Public Courts elder statesmen
CHARLESTON, W.Va. -- One thing to gather from the men's 70-and-over doubles division at the Charleston Public Courts is this: It's never too late to pick up the game or return to it, whatever the case may be.
And at the Public Courts, it's never too late to stick with it.
"I'm 74. I'm almost ready for the next bracket, if they get somebody to play in it," Chuck Wirts joked.
Wirts and Goutham Hattiangadi lost to Harry Markam and Kent Robinson 6-2, 7-6 in a match Friday night, as play was chased into the Tennis Indoor Center. The third team in the bracket is Don Tate and Clarence Woody, and the three teams will play a round-robin tournament.
Markam and Robinson both got into competitive tennis in the 35-40 age range, and their reasons were simple. "Both of us are athletes. We played basketball, softball; we got too old to play that. Tennis is a game you can play the rest of your life," Markham said.
Hattiangadi picked up the game at age 14 in his native Bombay, India, and won a Public Courts singles division championship in 1971. He played a lot in junior veterans brackets, but he eventually stopped in favor of recreational weekend play.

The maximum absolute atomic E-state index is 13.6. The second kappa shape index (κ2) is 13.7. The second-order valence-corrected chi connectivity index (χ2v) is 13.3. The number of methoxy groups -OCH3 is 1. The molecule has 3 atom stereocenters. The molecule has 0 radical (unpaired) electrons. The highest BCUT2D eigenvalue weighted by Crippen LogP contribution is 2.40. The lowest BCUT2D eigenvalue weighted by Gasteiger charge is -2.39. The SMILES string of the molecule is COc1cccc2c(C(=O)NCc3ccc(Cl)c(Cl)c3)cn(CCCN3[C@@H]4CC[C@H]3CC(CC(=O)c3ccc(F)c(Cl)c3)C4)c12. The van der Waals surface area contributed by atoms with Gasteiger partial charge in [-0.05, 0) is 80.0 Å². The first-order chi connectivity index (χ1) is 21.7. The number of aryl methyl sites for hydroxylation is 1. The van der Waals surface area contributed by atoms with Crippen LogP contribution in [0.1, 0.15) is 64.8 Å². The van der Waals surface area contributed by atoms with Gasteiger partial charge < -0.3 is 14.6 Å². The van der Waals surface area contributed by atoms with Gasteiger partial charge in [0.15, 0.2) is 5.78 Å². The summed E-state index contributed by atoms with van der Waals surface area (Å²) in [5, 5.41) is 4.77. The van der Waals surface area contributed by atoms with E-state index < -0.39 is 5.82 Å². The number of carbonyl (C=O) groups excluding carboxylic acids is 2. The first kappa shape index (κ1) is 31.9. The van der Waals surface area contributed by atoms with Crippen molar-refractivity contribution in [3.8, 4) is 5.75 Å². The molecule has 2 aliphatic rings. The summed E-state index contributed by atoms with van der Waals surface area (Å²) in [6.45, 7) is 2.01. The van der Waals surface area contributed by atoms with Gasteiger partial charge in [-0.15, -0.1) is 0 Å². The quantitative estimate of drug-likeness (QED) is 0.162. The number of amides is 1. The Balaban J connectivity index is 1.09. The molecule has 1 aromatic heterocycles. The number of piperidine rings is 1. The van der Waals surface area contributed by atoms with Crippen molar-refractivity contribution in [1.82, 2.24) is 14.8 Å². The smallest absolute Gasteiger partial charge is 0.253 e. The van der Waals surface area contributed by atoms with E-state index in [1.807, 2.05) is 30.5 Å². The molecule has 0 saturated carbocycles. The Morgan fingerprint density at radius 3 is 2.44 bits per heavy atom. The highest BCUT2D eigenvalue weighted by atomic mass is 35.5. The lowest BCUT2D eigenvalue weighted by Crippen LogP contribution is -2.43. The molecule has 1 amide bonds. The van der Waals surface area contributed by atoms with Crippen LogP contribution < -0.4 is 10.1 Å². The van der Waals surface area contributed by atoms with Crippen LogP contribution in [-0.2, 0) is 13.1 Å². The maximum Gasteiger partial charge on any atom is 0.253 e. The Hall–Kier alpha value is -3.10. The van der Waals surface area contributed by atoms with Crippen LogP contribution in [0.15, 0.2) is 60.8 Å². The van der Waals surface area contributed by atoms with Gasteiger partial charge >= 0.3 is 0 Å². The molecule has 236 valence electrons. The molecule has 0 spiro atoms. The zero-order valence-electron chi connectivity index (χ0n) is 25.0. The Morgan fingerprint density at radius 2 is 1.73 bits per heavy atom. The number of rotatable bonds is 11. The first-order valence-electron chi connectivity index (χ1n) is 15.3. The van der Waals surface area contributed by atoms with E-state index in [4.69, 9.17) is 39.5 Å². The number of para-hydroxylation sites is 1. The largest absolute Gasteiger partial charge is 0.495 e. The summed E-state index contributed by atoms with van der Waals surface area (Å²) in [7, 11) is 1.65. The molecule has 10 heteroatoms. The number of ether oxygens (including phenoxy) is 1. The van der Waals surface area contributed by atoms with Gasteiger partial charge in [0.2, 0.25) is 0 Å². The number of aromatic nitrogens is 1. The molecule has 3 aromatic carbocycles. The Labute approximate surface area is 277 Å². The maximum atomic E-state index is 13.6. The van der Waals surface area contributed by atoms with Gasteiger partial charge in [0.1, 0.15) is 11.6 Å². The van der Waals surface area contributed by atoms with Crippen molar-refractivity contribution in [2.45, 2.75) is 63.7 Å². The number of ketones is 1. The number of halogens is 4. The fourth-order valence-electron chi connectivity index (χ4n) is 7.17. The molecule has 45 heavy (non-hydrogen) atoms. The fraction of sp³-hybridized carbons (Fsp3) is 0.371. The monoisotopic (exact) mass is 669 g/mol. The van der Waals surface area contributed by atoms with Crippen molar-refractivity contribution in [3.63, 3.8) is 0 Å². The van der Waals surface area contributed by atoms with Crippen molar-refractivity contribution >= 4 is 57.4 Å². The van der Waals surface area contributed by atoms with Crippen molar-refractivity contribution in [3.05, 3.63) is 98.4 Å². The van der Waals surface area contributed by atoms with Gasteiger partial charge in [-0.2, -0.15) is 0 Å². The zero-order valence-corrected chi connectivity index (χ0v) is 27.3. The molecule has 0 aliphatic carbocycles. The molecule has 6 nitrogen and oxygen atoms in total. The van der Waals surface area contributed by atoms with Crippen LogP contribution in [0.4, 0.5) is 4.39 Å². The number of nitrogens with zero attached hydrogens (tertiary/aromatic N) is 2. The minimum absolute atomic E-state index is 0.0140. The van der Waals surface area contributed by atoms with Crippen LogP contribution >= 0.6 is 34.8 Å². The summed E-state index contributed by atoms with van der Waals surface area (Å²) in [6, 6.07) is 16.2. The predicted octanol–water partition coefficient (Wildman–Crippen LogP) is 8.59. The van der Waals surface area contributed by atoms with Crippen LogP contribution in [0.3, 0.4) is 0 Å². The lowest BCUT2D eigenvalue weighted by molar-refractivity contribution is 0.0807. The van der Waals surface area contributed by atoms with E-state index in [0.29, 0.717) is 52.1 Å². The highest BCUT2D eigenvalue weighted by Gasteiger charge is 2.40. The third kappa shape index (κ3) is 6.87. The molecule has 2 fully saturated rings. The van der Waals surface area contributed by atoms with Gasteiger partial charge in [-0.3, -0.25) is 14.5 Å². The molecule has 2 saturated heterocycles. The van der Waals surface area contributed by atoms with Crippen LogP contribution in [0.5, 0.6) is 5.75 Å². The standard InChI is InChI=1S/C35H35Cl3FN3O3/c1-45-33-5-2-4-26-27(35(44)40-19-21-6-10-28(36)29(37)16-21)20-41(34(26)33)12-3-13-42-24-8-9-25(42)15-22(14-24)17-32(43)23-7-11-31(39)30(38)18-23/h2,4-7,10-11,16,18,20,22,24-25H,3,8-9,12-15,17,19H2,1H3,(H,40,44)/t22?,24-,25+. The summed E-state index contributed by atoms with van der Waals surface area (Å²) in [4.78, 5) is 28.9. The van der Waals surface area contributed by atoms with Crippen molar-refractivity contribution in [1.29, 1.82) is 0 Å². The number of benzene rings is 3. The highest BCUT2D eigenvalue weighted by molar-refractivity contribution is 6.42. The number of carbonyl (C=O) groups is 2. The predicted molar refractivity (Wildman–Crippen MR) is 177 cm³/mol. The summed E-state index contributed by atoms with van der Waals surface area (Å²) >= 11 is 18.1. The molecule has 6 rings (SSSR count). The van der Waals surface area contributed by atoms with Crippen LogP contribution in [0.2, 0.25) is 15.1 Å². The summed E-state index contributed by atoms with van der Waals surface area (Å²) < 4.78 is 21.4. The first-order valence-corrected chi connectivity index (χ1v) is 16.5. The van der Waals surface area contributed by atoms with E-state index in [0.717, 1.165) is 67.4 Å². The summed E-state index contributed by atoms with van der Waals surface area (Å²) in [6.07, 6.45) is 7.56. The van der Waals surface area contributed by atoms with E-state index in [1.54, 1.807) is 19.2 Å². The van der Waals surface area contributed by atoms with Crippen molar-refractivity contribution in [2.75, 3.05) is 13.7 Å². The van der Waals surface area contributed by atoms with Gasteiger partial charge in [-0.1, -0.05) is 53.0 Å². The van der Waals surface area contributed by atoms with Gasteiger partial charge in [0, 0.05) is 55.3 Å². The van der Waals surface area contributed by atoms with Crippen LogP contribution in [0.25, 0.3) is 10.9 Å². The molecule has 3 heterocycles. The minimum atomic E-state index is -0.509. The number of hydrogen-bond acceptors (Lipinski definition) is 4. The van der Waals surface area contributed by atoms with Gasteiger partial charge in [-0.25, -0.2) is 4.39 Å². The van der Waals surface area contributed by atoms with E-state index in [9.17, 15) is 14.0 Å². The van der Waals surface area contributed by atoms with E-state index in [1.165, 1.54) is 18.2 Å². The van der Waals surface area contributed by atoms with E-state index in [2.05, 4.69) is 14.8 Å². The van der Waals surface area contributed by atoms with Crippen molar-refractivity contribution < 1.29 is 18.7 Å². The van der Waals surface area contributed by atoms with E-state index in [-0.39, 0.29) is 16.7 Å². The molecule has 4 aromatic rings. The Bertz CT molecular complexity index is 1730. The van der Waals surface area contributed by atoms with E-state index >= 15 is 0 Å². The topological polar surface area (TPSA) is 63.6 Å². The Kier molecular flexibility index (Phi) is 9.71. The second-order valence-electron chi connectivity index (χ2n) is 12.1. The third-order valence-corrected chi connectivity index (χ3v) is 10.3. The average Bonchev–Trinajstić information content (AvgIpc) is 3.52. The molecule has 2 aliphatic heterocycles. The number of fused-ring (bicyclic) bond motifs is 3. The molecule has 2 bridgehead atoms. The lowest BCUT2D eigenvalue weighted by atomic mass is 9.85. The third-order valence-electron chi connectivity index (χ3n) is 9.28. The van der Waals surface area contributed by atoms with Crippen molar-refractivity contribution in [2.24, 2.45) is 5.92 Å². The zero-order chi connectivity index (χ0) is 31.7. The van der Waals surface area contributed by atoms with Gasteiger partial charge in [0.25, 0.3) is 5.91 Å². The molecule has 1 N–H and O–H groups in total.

But now, the retired Union Carbide engineer is playing his first Public Courts since 1981. "Good atmosphere, nice people. It's good to be here," he said.
His partner is another Carbider, Wirts. The "old man" of Friday's match, Wirts remembers the old tennis complex at the Tech Center.
"When I moved to Charleston [from Chicago], when I was playing on the Carbide Har-Tru courts, that's where I started playing fairly seriously," Wirts said. "That was '73.
"They had eight very nice courts. I was involved for many years trying to take care of those courts. They were in good shape - kind of a shame we've lost them."
Wirts is also playing in the 65-and-over singles, and has a 9 a.m. Sunday match scheduled against John White.
Markham, 72, and Robinson, 70, have more local roots - Markham played basketball and baseball at Charleston High and West Virginia Tech, graduating in 1959 and 1963, respectively. Robinson is a 1961 graduate of Dunbar High.
Robinson said he has won three Public Courts titles in the various divisions, but Markham is loaded with titles. And yes, they came later in his competitive tennis career.
"I wasn't that good until I got about 50; all of them beat me like a drum," he said. "Then they got some ailments and I came on the last 15 years. Thirteen years, I've won something."
There's something about winning the battle of attrition. All four of the players are in tremendous shape for their age, though they report a few aches.
For Robinson, it's the shoulder. Markham has had two Achilles tendons repaired and has a creaky knee, and Wirts had a rotator cuff repaired two years ago. "Things aren't perfect, but they're all original equipment," Wirts joked.
They've all played through the pain, and this week they are serving as the Public Courts' elder statesmen.
"That's why we're here. It's fun, exercise, enjoyable," Robinson said.
Reach Doug Smock at 304-348-5130, firstname.lastname@example.org or follow him at twitter.com/dougsmock.